- Make sure costumes fit. So many children are injured every year by costumes that tangle around their feet (another reason for “no capes”) or costumes may snag when they are playing. Make sure the costumes are the right length and hopefully have an elastic around the ankles to keep them at the right length while children play.
- Despicable Me is great fun as a movie. Is it really appropriate as a child’s costume? Think about it…
- Costumes appropriate for temperature. Happy Feet was an adorable movie, as was Yogi Bear, and the costumes are cute as anything, but Las Vegas is not like Winnipeg in the middle of winter! Temperatures can be really warm at Halloween. Elsewhere, schools and daycares may already have the heat on. If children wear warm fleece or fur costumes, they run the risk of dehydration or heat exhaustion. Have them wear comfy clothing at their school or daycare, and save the warmer clothing for trick or treating outside or at the Mall
- Don’t send small accessories. Children can swallow and choke on these. Small hands can have sticky fingers that take tiny items home in backpacks or pockets, and they could prove dangerous to younger siblings. Save wear and tear on children (and teachers) by keeping little accessories home.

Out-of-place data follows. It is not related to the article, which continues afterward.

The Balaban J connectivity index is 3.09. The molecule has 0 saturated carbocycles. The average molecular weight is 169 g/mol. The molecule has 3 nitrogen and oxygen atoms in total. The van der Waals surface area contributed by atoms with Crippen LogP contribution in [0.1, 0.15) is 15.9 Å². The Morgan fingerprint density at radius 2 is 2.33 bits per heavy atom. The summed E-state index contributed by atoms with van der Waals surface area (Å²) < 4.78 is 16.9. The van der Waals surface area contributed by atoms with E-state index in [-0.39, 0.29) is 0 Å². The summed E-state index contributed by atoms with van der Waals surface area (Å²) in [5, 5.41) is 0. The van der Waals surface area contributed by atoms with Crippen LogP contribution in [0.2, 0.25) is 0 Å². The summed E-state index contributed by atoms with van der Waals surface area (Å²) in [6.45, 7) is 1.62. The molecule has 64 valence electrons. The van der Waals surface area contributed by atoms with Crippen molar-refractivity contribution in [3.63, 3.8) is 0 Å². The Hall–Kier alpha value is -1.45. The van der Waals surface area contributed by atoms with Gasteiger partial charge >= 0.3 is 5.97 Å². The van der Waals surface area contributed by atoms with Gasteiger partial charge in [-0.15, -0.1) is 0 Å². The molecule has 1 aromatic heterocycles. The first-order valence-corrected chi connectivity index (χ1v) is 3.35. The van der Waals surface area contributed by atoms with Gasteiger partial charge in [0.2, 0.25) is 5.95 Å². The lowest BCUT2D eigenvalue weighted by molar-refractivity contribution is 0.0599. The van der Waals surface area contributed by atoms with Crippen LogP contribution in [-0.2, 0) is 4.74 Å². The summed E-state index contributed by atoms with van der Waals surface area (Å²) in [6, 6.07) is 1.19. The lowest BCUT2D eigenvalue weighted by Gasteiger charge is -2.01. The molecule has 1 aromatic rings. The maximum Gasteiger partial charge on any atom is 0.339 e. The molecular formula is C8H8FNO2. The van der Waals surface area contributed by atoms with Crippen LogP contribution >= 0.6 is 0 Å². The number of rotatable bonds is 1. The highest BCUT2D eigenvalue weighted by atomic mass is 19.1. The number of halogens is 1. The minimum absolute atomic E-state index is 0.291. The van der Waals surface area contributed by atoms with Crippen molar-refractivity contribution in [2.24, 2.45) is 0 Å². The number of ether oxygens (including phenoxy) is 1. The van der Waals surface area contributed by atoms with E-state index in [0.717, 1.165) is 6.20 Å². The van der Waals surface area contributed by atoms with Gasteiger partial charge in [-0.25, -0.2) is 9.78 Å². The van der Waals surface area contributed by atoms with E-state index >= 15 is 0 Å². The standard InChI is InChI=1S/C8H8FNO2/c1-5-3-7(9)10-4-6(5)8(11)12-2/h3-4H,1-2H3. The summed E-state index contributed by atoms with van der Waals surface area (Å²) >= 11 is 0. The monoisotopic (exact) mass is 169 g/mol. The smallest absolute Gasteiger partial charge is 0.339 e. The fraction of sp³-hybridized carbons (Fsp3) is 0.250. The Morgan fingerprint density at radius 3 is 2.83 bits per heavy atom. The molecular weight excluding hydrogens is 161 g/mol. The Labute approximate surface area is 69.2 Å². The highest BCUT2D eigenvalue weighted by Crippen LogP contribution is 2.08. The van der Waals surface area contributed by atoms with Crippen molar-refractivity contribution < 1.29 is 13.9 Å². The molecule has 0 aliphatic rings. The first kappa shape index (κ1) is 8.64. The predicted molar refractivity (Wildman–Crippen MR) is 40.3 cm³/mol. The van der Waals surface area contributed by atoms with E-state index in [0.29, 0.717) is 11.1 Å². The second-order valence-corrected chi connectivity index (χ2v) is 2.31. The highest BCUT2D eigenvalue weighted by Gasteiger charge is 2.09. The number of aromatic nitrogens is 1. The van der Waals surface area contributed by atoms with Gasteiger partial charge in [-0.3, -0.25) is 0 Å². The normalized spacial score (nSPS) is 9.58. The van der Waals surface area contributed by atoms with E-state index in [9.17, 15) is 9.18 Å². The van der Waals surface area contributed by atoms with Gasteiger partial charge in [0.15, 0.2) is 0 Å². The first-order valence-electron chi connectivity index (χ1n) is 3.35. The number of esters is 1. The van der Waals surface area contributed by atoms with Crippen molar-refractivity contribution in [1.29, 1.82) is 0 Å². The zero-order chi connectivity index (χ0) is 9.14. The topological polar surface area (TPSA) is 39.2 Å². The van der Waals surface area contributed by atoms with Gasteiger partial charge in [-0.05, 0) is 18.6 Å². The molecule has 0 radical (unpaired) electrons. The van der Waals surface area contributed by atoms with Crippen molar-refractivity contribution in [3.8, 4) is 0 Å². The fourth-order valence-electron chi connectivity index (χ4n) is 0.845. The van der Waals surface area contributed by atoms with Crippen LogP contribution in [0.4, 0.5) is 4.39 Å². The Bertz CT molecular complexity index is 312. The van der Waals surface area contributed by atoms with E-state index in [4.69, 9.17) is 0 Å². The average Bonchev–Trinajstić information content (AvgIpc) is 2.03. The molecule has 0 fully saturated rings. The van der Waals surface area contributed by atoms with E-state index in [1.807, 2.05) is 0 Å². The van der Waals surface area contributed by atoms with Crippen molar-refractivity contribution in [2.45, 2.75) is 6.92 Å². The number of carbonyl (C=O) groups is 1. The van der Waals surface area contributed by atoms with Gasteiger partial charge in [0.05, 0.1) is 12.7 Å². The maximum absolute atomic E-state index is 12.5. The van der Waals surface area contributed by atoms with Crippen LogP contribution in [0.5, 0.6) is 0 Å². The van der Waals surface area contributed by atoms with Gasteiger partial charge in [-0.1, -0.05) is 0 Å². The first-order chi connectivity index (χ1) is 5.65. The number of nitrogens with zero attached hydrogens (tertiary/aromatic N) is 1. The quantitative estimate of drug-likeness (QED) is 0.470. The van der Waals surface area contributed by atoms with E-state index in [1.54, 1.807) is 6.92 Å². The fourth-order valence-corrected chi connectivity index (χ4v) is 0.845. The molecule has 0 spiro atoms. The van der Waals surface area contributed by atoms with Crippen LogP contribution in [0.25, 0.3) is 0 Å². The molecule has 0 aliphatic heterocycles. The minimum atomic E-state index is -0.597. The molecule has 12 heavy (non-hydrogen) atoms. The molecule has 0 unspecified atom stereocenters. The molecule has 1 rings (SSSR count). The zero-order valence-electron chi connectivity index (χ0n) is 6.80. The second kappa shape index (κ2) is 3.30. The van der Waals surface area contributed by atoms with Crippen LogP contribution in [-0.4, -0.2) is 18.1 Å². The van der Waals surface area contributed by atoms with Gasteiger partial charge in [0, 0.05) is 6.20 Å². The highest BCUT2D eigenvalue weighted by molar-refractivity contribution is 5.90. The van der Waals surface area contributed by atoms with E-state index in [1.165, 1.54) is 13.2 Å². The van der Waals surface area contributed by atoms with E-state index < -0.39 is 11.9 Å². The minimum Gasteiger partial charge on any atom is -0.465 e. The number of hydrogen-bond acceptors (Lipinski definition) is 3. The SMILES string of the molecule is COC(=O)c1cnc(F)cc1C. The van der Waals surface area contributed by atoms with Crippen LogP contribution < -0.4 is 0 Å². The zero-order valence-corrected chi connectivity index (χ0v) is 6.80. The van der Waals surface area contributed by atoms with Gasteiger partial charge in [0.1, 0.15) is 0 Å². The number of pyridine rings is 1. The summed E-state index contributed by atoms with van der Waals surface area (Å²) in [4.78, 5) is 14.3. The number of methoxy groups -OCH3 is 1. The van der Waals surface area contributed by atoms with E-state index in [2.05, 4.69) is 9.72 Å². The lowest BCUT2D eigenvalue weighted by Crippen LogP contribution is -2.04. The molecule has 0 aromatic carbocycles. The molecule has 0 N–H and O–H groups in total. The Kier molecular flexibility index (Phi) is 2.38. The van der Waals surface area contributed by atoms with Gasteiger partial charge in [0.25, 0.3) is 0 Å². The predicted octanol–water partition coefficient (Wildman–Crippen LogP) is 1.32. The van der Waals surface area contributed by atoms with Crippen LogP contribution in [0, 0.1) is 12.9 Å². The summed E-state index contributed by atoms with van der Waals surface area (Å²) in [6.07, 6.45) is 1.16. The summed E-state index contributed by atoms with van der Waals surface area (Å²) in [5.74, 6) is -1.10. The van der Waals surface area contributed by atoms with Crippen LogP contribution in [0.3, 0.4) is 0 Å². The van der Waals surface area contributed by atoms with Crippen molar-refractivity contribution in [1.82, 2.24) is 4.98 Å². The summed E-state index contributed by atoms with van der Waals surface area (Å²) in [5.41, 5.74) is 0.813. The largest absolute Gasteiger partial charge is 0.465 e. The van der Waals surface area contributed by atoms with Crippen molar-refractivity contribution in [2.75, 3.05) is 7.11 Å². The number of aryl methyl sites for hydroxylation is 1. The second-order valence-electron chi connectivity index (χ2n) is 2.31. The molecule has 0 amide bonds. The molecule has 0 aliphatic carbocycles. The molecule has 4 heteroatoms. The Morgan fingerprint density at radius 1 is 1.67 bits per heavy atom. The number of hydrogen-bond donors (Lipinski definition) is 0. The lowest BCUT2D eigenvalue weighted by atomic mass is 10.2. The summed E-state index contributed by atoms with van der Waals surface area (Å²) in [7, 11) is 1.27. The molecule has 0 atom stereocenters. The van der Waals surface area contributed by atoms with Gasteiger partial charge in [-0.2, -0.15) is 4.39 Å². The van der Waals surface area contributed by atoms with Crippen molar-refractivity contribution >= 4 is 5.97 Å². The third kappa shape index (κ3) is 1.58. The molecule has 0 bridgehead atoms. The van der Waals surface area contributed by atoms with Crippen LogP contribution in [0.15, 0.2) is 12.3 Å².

- Never send precious items to school. Halloween is an exciting holiday for children. They run around and get overwrought. Even the calmest classroom can go just a bit crazy: I know this because I have been there and done that! If it’s Aunt Martha’s special decorative Halloween knicknack or Uncle Irving’s precious heirloom, don’t send it to class, any day, any time and especially not during a party!
- Always send a change of clothing. Some children have enough of a costume after half an hour and just want to wear their “regular clothes” or uniform. Others don’t really want to dress up at all, but do so because of peer (or parental) pressure. Naptime can be really tough for young ones with costumes, believe me! And diaper changes? We won’t even go into that subject!
- If your child doesn’t want to wear a costume, or if you would rather not have them participate, give them an easy answer to the predictable “Why aren’t you dressed up?” “I didn’t feel like it” is perfect and straight to the point.
Slightly off subject: if you send treats to class, make sure it’s “no nut”. Too many children suffer from severe nut allergies now to risk a child getting anaphylactiic shock from the smell or taste of nuts! Read labels carefully and forego favorites to save a life. Send purchased treats in their original packaging so teachers can check the ingredients. Most places would rather you purchase items rather than bake them. This isn’t a slam on you, it’s a safety consideration (not to mention the health department where daycares are concerned!)
Once again, be sure to read all hand-outs, notes, check the parent boards, ask teachers or read posted blogs to get the real info about up-coming events. Look at the sign-up sheets if they are posted. Relying just on conversations with your kids can lead to misinformation, and you wouldn’t want your child to “miss out” just because you didn’t get the memo!